I contributed a post to Borealia: A Group Blog on Early Canadian History, offering some thoughts on how we frame the early Canadian survey course. Denis Kim of Borealia asked me to contribute something on teaching, prompted by a brief Twitter conversation I had had with Tom Peace of Huron University College this past spring. Tom, at the meeting of the Canadian Historical Association in Regina in June 2018, presented a piece discussing Huron’s decision to shift their Canadian survey to a broader transnational focussed course. That work is outlined in a post for ActiveHistory.ca.
Comparing the two, it’s clear that Tom and I are very much concerned with similar issues, and equally to break with a traditional nationalist view of colonial Canadian history. We differ on where our basic framing begins: on the nation-state that defines us today or in a blurrier transnational context. Blurry, I think we agree, is good, but some of its assumptions demand different expression.
In teaching about Canada, I want my students to see something that is both familiar and strange – something they recognise as their country, but often in ways that they had not previously imagined. In the colonial survey, I often begin with the map on our header, Nicolas Bellin’s 1744 map of Isle Royale (Cape Breton/U’nama’kik). It looks like Cape Breton, but it also introduces us to this strange island off the coast of Acadie/Mi’kmaki/Nova Scotia (in 1744, it was very much all three of these!). In this one image, we see the familiar (the simple outline of what is normally today called Cape Breton), places we’re coming to know (like that fortress along the coast named for the French king), and places we can’t see any more like Port Toulouse/Quescouminigan, Moulagash, and le grand lac Bideauboch “rectifee … sur l’orginal des sauvages”.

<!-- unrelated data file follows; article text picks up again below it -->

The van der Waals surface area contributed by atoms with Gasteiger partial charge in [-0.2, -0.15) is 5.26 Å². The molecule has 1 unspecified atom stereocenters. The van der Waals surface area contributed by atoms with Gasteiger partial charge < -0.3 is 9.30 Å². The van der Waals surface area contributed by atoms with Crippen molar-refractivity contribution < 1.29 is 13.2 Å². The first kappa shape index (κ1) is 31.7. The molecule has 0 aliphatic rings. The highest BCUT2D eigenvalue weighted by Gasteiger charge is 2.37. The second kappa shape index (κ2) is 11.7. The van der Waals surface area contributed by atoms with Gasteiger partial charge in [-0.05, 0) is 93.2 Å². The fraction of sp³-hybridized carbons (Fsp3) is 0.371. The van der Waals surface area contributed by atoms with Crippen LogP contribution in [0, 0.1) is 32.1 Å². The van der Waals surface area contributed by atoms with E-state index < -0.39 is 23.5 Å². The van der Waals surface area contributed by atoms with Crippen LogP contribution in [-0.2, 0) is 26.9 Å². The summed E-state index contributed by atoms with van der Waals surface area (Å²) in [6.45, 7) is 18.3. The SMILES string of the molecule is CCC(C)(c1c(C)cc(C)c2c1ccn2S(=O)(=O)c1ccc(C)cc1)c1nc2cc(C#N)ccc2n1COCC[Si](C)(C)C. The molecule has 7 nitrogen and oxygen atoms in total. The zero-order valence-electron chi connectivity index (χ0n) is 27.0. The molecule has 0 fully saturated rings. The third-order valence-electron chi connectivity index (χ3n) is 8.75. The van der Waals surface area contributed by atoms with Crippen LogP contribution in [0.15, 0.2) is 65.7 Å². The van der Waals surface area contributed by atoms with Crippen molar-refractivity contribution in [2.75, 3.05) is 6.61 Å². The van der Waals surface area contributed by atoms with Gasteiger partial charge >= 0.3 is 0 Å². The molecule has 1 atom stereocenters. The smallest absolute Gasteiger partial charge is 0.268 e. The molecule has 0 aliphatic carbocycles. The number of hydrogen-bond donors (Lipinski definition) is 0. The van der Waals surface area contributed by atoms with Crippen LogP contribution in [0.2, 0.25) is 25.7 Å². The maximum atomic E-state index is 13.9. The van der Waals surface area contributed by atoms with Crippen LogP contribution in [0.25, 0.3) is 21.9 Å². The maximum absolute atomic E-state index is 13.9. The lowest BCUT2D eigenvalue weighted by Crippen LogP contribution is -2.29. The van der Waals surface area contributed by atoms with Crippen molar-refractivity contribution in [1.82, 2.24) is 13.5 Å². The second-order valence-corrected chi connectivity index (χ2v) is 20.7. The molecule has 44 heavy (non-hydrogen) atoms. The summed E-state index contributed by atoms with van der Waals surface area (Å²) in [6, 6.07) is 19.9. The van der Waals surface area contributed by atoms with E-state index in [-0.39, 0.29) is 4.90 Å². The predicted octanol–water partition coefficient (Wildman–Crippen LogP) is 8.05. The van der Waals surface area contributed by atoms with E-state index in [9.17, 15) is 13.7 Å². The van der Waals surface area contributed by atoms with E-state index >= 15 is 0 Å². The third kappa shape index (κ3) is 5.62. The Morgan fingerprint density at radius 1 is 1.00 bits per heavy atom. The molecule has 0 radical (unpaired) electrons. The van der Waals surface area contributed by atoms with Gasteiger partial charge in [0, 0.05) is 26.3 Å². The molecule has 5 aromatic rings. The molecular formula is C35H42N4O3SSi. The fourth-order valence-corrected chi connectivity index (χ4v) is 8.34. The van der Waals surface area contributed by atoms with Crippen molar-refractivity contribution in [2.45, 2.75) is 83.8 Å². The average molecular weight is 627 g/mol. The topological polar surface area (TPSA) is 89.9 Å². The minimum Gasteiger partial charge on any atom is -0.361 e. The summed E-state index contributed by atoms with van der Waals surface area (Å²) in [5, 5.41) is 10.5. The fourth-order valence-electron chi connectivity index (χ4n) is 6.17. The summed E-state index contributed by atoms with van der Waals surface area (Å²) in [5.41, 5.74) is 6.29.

This past September, for the first time in several years, I was able to spend an extended period of time in Nova Scotia doing some research. Most of that time I was working on the Colonial Library project that Keith Grant and I are working on. I tweeted a fair bit about that at the time, but I’ll note very briefly that I visited the rare books library at Acadia University, the Public Archives of Nova Scotia, and examined collections at Nova Scotia Museum sites: Haliburton House in Windsor, Prescott house near Port Williams, and the Museum of Industry in Stellarton. I also had a great afternoon playing miller at the Nova Scotia Museum’s Balmoral Grist Mill, a mill quite a bit larger than James Barry’s mill, but using similar technologies and built about the same time.
It was a great trip. Just from the standpoint of what I was hoping to achieve in terms of research I was very happy. Between what Keith was doing on his own, what we had done together earlier in the summer, and these visits, we now have a really solid foundation established upon which to start building our Colonial Library [a preliminary sandbox version can be see here].
I met a lot of wonderful people. Pat Townsend, the archivist at the Vaughan Library at Acadia, was an informative guide to the rare book collection. Martin Hubley at the Nova Scotia Museum, Karen Smith at the Dalhousie Special Collections, and others at Museums sites across the province were all really helpful, clearly going beyond normal front-desk efforts.